The September session was particularly significant, with initiatives on two P5 Security Council members, Russia and China. Russian and international civil society applauded the adoption of the resolution establishing a new Special Rapporteur on Russia, ensuring scrutiny on the crackdown on rights and a focal point for engagement with beleaguered and courageous Russian civil society and rights defenders. After the publication of the High Commissioner’s game-changing report on Xinjiang, China, shameful “no” votes from Muslim-majority States such as Indonesia, Pakistan and Qatar, and weak abstentions from States such as Argentina, Brazil and Mexico, meant that the Council narrowly voted against holding a debate on the report. The very close vote breaks the taboo that China is beyond international scrutiny and has encouraged Uyghur and other human rights groups to continue to advocate for justice and accountability for the victims and survivors of violations that the High Commissioner for Human Rights found may amount to crimes against humanity.

It was disappointing to see no resolution on the Philippines, despite the continuing killings and other rights abuses as part of the war on drugs, and a weak resolution on Yemen which asks for capacity building – a response wholly inadequate to address the human rights crisis in that country or to provide any pathway to accountability for victims. Also disappointing was the failure of the Council to address in any way the dire situations in Egypt, as spotlighted by the restrictions on civic space at COP27, and in Saudi Arabia, despite the mass execution in March of 81 men following trials in a criminal justice system rampant with abuses. Russia, China, Venezuela, Cuba, Pakistan, Egypt and Eritrea continued to present positions and initiatives frequently seeking to undermine rights, avoid international scrutiny, weaken rights institutions and mechanisms, reduce civil society participation and promote anti-rights narratives.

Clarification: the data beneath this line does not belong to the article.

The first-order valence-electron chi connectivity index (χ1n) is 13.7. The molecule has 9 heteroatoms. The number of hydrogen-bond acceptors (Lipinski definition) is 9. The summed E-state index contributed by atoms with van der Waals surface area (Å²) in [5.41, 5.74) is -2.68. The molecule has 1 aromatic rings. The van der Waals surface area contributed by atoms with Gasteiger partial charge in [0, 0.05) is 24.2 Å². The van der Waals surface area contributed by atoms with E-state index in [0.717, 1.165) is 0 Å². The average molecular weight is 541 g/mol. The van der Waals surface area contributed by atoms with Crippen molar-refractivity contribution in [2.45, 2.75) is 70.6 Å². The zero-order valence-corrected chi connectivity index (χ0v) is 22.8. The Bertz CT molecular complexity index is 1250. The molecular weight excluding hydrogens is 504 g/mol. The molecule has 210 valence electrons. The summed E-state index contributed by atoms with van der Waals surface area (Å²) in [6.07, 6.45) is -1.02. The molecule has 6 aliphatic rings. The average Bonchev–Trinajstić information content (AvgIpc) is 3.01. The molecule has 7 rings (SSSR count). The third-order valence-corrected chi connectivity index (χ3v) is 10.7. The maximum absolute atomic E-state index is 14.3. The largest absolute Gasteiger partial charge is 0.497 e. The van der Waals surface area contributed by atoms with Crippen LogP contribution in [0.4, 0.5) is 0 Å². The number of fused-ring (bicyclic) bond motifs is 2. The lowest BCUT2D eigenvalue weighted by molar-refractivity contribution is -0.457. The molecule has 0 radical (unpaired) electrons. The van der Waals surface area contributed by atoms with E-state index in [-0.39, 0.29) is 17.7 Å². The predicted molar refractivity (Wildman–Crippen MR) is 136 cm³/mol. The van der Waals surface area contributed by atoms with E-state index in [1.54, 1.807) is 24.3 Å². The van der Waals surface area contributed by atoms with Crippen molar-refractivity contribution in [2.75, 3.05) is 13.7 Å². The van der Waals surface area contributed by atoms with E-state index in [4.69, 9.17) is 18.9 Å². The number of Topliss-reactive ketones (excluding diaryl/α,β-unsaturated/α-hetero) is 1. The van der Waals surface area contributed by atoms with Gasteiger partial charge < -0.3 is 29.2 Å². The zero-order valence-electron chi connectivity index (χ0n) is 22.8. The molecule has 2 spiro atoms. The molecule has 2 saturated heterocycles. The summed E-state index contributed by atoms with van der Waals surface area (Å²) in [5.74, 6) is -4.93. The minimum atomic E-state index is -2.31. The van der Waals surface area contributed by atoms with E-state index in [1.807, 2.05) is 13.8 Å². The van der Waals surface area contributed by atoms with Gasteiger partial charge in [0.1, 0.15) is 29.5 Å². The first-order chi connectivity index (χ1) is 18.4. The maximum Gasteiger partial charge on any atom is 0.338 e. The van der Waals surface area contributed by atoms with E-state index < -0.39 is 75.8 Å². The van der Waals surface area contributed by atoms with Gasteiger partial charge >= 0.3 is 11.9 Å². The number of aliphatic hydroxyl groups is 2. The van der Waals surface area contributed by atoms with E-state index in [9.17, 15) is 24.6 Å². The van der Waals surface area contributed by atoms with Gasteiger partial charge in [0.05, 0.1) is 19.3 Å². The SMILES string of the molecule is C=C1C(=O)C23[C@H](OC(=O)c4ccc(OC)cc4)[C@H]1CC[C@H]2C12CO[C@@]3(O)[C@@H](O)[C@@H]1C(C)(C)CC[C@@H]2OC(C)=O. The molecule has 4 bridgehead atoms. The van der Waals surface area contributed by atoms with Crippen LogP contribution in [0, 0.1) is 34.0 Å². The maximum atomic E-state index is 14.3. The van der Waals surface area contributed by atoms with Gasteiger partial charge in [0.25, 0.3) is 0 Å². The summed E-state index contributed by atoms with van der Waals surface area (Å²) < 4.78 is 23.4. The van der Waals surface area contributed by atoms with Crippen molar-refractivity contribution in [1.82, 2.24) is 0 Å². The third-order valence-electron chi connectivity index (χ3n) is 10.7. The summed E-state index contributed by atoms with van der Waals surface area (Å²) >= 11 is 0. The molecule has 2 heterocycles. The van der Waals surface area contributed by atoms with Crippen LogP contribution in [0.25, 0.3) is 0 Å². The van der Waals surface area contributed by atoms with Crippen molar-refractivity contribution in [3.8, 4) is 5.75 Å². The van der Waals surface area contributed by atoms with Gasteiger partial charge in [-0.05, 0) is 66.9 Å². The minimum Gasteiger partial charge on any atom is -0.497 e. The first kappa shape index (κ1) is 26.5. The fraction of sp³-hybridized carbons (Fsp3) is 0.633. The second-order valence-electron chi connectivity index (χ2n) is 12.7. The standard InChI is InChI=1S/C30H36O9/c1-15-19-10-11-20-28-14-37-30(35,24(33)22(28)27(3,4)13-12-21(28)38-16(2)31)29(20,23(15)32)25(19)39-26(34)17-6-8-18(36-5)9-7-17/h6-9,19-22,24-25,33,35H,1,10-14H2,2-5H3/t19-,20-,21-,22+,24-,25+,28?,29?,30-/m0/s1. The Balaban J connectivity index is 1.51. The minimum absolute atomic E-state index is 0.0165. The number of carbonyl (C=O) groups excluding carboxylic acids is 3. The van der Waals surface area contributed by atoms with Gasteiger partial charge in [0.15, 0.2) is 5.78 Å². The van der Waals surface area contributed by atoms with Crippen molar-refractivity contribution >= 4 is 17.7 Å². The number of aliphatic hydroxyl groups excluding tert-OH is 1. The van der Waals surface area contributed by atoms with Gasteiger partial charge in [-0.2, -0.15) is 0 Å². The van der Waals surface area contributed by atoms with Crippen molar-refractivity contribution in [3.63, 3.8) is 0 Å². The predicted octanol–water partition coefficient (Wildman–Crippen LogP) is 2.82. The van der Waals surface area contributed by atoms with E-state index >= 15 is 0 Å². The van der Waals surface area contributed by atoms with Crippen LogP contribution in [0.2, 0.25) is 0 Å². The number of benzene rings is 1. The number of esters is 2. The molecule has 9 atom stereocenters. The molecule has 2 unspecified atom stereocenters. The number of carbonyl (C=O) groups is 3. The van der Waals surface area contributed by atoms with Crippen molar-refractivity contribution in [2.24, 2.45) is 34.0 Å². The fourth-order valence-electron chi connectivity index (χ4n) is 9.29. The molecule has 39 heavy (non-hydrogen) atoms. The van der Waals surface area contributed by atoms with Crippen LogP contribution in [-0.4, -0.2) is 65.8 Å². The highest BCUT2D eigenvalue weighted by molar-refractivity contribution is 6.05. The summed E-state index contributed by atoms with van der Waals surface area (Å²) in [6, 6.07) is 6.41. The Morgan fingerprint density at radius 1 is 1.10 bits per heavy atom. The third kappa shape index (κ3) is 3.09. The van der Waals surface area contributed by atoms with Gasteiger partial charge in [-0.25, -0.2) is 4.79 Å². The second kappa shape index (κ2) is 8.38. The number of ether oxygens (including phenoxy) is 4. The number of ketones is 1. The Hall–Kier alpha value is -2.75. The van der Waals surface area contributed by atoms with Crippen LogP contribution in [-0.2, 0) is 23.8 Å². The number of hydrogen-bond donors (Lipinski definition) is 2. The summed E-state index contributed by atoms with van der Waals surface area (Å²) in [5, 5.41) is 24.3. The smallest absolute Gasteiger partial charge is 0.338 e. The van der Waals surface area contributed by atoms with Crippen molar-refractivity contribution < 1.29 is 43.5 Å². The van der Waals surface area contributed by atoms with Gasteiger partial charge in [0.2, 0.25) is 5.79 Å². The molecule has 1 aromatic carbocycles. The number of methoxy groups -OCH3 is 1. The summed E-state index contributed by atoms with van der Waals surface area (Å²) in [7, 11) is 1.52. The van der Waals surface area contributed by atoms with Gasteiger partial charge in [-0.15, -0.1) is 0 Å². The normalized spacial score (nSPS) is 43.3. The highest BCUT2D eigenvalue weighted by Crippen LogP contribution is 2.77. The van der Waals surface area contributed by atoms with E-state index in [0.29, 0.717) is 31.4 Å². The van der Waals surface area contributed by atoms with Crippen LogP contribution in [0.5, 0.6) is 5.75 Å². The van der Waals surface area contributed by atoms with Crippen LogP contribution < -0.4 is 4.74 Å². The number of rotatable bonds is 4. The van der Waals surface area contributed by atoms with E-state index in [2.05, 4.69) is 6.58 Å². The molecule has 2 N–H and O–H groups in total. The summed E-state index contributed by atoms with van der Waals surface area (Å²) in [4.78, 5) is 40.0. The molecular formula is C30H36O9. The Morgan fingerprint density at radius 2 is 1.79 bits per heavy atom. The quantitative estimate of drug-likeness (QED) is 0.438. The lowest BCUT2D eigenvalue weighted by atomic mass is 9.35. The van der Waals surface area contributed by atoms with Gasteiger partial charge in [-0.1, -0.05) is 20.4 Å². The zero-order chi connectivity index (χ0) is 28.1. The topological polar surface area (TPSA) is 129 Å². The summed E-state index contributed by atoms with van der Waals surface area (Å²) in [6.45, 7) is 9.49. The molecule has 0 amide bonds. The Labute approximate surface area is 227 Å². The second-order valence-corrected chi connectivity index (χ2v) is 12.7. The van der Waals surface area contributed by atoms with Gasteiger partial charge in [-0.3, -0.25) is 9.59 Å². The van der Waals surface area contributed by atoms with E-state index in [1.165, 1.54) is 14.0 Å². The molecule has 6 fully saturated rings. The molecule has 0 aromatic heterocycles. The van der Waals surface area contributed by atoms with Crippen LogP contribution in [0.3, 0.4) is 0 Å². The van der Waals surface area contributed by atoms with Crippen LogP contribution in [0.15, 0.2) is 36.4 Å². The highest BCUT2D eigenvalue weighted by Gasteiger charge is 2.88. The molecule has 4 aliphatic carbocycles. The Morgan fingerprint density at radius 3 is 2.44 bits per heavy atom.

On membership, the General Assembly suspended Russia following its invasion of and atrocities in Ukraine, and Venezuela’s candidacy was defeated on a competitive slate in the HRC elections, demonstrating that it is possible to apply the HRC membership standards and prevent States with appalling human rights records from sitting on the UN’s premier human rights body.